Elm trees to be planted around Aroostook courthouse after Houlton man’s 3-year crusade

10 months ago

HOULTON, Maine — After a nearly three-year saga of the courthouse trees, a retired Houlton attorney won his bid to restore the exterior of the Aroostook County Superior Courthouse to what he calls its historic majesty with elm trees.

In a complete turn around, the Aroostook County Commissioners approved Dick Rhoda’s offer to purchase 10 Princeton elm trees instead of the County purchasing red and sugar maples recommended by staff. 

Elms are an American native tree and in the 1890s Houlton lined the streets with them to improve the aesthetic value of the downtown, Rhoda said. With such an iconic courthouse, he wanted to see the elms restored after the originals were lost to disease.

Additionally, on Earth Day this year, the county cut down all the other species of trees in front of the courthouse, creating a barren landscape. 

The commissioners’ 2 to 1 vote approving Rhoda’s offer to purchase and care for new elm trees in front of the courthouse ends a years-long debate over what trees, if any, should replace the ones that had died of disease and been removed. Commissioners wanted to replace the elms with less disease-prone trees, like maples, but Rhoda wouldn’t relent on his quest to restore elms to the courthouse. On Wednesday, he finally wore commissioners down.

“We are preserving history,” he said, following Wednesday’s vote. “I am pleased. It gives me a chance to do something for the town.” 

Commissioner Paul Underwood dissented, citing the elm’s proclivity to disease. Underwood said he accepted county expert recommendations to plant two species of maples instead. 

Commissioners were slated to vote Wednesday on the planting of two native sugar maples and three red maples on the recommendation of Bryan Jandreau, director of facilities and IT. Jandreau had consulted with Angie Wotton, district manager of the Southern Aroostook Soil and Water Conservation District.

For the past several years, Wotton has been involved with the trees of Houlton and recently surveyed them under a Project Canopy Grant to better understand what the town needs for future plantings.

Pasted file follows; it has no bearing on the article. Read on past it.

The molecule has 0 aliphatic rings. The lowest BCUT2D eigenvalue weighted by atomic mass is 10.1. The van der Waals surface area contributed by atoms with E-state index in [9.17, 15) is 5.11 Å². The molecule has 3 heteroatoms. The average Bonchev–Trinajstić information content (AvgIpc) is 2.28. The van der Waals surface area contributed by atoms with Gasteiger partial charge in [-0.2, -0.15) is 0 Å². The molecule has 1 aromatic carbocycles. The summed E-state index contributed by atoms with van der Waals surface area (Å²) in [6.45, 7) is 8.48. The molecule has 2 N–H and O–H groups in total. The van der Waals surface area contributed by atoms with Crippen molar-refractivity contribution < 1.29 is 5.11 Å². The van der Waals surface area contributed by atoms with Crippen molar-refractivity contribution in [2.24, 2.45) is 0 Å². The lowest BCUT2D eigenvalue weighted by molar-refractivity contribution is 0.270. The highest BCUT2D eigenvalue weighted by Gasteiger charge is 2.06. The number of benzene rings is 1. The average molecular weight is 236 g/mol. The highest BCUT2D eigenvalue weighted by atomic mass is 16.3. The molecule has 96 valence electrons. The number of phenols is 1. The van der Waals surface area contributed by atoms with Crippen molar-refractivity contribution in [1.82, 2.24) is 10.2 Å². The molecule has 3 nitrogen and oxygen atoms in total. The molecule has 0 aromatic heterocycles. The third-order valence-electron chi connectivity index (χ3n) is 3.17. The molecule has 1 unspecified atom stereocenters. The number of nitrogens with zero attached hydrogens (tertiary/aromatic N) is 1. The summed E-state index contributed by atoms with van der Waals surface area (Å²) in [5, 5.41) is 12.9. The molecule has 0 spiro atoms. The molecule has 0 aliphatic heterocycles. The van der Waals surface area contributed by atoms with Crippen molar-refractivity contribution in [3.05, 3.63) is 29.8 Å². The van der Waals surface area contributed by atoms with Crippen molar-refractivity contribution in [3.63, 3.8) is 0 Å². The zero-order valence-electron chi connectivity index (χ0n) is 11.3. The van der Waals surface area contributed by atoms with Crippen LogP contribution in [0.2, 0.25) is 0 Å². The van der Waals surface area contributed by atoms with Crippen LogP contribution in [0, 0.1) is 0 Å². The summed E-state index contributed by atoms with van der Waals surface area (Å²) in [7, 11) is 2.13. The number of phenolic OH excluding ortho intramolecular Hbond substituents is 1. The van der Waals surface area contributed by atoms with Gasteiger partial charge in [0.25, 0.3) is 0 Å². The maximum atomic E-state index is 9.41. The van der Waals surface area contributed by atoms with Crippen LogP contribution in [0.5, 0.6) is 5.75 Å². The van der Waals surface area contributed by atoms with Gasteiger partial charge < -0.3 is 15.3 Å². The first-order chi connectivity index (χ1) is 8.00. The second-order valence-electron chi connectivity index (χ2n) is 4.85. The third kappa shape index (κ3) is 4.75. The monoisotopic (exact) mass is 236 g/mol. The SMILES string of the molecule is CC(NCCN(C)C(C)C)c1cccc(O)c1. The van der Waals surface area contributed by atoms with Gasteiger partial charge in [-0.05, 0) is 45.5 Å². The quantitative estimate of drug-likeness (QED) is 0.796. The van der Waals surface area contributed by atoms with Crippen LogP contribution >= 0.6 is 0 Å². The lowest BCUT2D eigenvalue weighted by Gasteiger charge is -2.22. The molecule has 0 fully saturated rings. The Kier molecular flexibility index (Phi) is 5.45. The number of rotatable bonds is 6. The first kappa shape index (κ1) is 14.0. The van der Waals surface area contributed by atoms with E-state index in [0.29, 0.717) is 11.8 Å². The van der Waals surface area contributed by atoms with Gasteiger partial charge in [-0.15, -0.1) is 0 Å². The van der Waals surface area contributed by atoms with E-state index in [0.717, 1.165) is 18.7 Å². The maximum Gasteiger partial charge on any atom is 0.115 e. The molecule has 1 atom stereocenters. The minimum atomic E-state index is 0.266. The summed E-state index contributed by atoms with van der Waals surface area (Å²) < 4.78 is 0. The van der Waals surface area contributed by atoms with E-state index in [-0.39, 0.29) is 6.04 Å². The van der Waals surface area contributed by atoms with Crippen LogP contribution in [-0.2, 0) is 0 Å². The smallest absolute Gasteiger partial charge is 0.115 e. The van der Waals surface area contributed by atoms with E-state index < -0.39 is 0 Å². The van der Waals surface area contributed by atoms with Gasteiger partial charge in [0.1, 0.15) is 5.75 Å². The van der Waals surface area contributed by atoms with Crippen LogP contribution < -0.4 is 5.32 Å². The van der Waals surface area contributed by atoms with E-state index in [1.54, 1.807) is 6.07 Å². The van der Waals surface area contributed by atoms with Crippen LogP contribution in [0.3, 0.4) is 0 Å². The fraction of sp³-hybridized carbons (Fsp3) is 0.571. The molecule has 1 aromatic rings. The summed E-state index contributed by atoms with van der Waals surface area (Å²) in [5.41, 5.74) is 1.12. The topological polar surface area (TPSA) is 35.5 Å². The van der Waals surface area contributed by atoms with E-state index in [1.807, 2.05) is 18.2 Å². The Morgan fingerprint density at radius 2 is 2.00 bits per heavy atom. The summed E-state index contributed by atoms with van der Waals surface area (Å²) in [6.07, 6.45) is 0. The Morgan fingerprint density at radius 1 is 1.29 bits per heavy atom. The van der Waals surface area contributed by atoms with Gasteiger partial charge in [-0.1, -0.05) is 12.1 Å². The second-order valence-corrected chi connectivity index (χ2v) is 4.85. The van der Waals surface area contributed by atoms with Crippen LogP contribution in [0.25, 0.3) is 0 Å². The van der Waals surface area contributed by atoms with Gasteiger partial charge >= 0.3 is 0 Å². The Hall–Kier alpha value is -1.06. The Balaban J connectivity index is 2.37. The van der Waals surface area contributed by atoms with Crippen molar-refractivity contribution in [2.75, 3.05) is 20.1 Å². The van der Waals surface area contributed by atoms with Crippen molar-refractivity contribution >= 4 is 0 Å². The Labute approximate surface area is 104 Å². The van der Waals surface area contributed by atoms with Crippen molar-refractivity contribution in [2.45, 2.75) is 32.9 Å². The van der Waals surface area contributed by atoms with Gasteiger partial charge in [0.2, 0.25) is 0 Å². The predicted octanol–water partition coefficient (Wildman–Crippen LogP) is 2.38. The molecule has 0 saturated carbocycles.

For example, 26 percent of the sugar maples in town are at least 120 years old, Wotton said during a Houlton Town Council meeting in the spring. 

When Jandreau recommended planting maple trees instead of elms, he said that the town had elms twice before and they had died.

During Wednesday’s meeting, Wotton said she sent Jandreau a list of trees, adding that elms are beautiful but Dutch elm disease remains a problem even with resistant species, like the Princeton elms Rhoda is donating to the county. 

Wotton said that sometimes you can’t go backward, but need to progress into the future with new knowledge and understanding of current conditions.

“I disagree with you young lady,” Commissioner William Dobbins said. “You do have to back up sometimes and what was done in years past worked and look at the history of the town. Houlton was noted for elm trees and just because we are going back, it doesn’t mean we are going to the 1920s.”

For most of Wednesday’s discussion, it appeared Rhoda would lose his bid to buy the trees. In addition to Jandreau, county administrator Ryan Pelletier and Commissioners Norman Fournier and Underwood favored planting the recommended maples, citing previous failures with elms. 

But Dobbins was adamant about the commissioners approving Rhoda’s offer. 

After nearly an hour’s discussion about the trees, Rhoda said he would also pay $200 for annual maintenance and if one died he would pay to have it removed.

At that point, Fournier said he was considering opposing the motion but would vote in favor because Dobbins was from Houlton and under the conditions that the county, not Rhoda, decide where the trees are planted and that Rhoda donate funds for maintenance.

Rhoda will pay the town for the trees and the town will purchase them, Rhoda said, adding that he will also provide the maintenance funds for five years or until he dies.

A spring planting is planned.